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Hanukkah: Giving the Gift of Light (and Travel)

Why documentary filmmaker Alexandra Moss believes traveling with her children is the best present she can give them.
Hi, I'm Alexandra!

Alexandra Moss (she/her) is an Emmy-nominated documentary producer. She’s currently writing a memoir about her father, his family, and breaking the cycle of intergenerational trauma. Some of her favorite travels have been to China, Denmark, Japan, Peru, and Spain. Find her @alimoss_writes or @alimoss or check out her newsletter, Like A Moss.

Each year on one of the eight nights of Hanukkah, my family gathers for homemade latkes and applesauce. We play dreidel with Hershey’s kisses instead of gelt. We light menorahs: the branching brass one I got for my bat mitzvah and the weighty bronze souvenir I brought back 20 years ago from the medina in Fez, Morocco, where I spotted it hiding behind the lanterns and teapots.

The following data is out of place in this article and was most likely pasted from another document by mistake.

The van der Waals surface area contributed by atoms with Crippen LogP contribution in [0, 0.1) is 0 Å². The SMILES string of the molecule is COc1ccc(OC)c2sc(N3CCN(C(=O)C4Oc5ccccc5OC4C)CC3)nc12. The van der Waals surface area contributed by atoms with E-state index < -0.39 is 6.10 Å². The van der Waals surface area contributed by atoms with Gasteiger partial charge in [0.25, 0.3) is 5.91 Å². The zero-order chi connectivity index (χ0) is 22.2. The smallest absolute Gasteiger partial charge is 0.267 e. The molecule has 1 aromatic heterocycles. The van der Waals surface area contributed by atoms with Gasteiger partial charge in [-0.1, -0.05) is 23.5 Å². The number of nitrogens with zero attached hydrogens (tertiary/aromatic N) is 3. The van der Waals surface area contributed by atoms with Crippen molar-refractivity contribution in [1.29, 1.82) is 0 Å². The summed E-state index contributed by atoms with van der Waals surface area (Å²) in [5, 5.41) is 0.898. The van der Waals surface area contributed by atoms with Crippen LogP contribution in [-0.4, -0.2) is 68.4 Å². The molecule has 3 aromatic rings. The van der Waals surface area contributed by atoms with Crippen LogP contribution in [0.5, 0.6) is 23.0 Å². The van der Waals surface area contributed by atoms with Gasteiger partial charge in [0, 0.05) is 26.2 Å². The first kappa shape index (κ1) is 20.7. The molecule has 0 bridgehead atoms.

But Hanukkah falls right before our school’s winter break this year, which has created a conflict. While we cherish the traditions my family has passed down from generation to generation, there is something we value even more: traveling with our children. So, on the first night of Hanukkah, my husband and I will be crossing the Atlantic with our six- and nine-year-old on our way to Morocco.

I’m a committed traveler, having lived, studied, and worked all over the globe. As a college student and then as an underpaid young filmmaker, travel was a priority: rent, food, subway fare … and saving up for my next adventure. My husband and I fell in love on our journeys together and before we became parents, travel had crystallized into one of our core family values.